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Re: ICE freezing and Bandwidth Estimation

From: Christer Holmberg <christer.holmberg@ericsson.com>
Date: Thu, 31 May 2018 07:09:31 +0000
To: Peter Thatcher <pthatcher@google.com>
CC: Silvia Pfeiffer <silviapfeiffer1@gmail.com>, Bernard Aboba <Bernard.Aboba@microsoft.com>, Harald Alvestrand <harald@alvestrand.no>, "public-webrtc@w3.org" <public-webrtc@w3.org>
Message-ID: <D7357B00.30AF1%christer.holmberg@ericsson.com>

>I'm not saying we "remove" freezing. I'm saying we don't do anything in the WebRTC 2.0/NV API to support it because it's not worth the complexity.

Why would you need to do something in the API? Freezing is taken care of by the ICE stack, isnít it?

Or, is the idea to allow the user to override what is going on in the check lists?



On Mon, May 28, 2018 at 4:33 AM Christer Holmberg <christer.holmberg@ericsson.com<mailto:christer.holmberg@ericsson.com>> wrote:

I still fail to see how this is related to removing freezing. Sure, you can avoid freezing by using a separate PC for each stream, or to mandate BUNDLE, but why would it have to be removed?



From: Silvia Pfeiffer <silviapfeiffer1@gmail.com<mailto:silviapfeiffer1@gmail.com>>
Date: Thursday 24 May 2018 at 22:59
To: Bernard Aboba <Bernard.Aboba@microsoft.com<mailto:Bernard.Aboba@microsoft.com>>
Cc: "pthatcher@google.com<mailto:pthatcher@google.com>" <pthatcher@google.com<mailto:pthatcher@google.com>>, Harald Alvestrand <harald@alvestrand.no<mailto:harald@alvestrand.no>>, "public-webrtc@w3.org<mailto:public-webrtc@w3.org>" <public-webrtc@w3.org<mailto:public-webrtc@w3.org>>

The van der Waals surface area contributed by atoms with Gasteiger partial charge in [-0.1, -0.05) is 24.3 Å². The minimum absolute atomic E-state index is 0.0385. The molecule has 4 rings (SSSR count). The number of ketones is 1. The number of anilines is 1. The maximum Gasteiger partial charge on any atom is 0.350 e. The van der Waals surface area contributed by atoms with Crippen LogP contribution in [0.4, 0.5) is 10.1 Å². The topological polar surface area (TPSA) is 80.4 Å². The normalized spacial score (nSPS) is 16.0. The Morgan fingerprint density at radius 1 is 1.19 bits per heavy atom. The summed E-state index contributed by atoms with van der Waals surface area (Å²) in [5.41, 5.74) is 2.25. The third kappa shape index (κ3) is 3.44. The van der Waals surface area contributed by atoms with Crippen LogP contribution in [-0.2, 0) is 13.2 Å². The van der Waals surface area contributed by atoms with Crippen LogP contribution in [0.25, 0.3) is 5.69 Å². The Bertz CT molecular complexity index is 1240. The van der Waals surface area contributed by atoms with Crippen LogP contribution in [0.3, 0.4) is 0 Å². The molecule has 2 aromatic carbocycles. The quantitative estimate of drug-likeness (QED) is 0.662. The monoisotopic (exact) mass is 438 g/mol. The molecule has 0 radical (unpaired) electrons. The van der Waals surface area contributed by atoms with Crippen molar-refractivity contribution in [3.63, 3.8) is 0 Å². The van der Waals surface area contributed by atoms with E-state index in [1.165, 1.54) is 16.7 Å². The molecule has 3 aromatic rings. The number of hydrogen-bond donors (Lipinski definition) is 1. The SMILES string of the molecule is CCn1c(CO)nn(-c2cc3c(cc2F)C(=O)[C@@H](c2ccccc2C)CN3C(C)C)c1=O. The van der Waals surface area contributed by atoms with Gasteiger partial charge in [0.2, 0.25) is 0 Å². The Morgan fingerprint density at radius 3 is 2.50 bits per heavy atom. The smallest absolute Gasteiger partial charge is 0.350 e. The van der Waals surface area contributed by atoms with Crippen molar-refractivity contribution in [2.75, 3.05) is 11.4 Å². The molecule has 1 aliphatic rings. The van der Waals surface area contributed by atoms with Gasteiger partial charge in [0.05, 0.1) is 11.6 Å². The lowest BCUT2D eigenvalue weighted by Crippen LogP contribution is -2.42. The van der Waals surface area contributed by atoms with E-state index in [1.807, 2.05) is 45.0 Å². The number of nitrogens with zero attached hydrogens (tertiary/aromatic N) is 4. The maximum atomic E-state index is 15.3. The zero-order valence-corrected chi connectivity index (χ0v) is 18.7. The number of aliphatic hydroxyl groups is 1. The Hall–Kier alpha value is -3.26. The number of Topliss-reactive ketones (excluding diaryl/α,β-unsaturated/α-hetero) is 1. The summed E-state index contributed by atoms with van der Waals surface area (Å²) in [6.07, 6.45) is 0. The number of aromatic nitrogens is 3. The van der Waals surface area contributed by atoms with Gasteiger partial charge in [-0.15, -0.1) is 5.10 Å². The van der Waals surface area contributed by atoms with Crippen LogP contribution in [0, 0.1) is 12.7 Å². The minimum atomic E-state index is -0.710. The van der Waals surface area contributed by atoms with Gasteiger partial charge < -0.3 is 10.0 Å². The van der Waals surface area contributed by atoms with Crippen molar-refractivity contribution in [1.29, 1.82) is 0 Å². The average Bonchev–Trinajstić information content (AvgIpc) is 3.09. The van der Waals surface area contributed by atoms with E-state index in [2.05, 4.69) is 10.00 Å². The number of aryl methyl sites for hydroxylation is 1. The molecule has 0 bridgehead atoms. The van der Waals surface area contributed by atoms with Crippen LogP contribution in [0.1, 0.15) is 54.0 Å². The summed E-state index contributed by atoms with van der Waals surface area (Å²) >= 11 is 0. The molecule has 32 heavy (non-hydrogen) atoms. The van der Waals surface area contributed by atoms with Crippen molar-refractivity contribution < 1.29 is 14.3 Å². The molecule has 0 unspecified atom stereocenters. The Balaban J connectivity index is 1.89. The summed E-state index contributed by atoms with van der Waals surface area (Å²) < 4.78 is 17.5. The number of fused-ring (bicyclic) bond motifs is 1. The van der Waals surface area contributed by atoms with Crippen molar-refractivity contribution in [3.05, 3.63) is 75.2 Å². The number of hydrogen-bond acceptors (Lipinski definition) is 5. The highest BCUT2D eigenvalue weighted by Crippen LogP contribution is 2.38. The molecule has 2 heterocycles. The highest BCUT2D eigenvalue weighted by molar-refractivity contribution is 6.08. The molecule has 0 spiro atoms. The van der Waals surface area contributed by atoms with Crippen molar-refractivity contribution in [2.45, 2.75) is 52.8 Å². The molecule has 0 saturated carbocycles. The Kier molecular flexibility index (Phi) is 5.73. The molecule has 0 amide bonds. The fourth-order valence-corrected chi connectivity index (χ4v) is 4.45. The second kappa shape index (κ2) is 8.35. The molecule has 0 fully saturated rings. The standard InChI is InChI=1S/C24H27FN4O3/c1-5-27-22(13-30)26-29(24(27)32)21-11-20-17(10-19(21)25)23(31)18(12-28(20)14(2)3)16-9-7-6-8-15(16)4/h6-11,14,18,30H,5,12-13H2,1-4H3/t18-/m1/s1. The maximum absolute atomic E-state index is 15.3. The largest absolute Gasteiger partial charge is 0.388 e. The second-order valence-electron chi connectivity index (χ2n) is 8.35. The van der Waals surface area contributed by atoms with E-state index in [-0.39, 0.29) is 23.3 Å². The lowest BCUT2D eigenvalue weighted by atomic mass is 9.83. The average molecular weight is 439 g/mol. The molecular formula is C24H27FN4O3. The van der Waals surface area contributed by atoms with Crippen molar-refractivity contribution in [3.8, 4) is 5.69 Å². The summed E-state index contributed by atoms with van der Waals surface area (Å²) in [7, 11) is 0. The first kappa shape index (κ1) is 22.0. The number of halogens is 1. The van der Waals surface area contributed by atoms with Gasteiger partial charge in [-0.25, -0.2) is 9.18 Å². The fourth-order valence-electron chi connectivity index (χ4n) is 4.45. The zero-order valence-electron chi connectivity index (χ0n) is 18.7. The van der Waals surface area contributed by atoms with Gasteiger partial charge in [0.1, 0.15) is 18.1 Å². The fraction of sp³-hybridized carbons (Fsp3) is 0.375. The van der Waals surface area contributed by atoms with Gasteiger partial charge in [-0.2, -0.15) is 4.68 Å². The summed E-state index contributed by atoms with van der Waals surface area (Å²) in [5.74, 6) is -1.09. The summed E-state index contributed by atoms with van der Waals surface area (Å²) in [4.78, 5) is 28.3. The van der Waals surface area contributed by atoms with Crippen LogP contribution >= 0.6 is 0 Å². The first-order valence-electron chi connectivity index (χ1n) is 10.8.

Subject: Re: ICE freezing and Bandwidth Estimation
Resent-From: "public-webrtc@w3.org<mailto:public-webrtc@w3.org>" <public-webrtc@w3.org<mailto:public-webrtc@w3.org>>
Resent-Date: Thursday 24 May 2018 at 23:00

On Thu., 24 May 2018, 11:14 am Bernard Aboba, <Bernard.Aboba@microsoft.com<mailto:Bernard.Aboba@microsoft.com>> wrote:
On May 23, 2018, at 16:49, Peter Thatcher <pthatcher@google.com<mailto:pthatcher@google.com>> wrote:
> I'm not saying anyone would do it, because it's kind of madness.  But it's a theoretically-possible madness.
> Here's a simple proof:  we know that unbundled m-lines can have transports connected to different hosts (with different DTLS certs, etc).  And those hosts can be browsers, and those browsers would be different PeerConnections.
> The congestion control might not work well, but ICE will.

[BA] In a small conference use case, it is common for a browser to have multiple PeerConnections, each to a different mesh participant.  Since many conferences are in practice small (less than 4 participants), this is quite a practical scenario.

An expeditious way to establish such a mesh conference is to send an Offer that can be responded to by multiple mesh participants (e.g. broadcast the Offer to a Room, and have other participants respond to the Offerer) so that the conference can get started in a single RTT.  Requirements:

a. Support for parallel forking.  This is what lead to the IceGather/IceTransport separation in ORTC.
b. Need to be able to construct multiple DtlsTransports from the same local certificate.
c. Need to restrict aggregate outgoing bandwidth for all mesh connections.

What's the advantage of this over sending multiple offers in parallel in JavaScript (asynch)? In my opinion this is needlessly complicating things - you need to manage the connection with each endpoint separately anyway.

Just my 2c worth...

Received on Thursday, 31 May 2018 07:10:59 UTC

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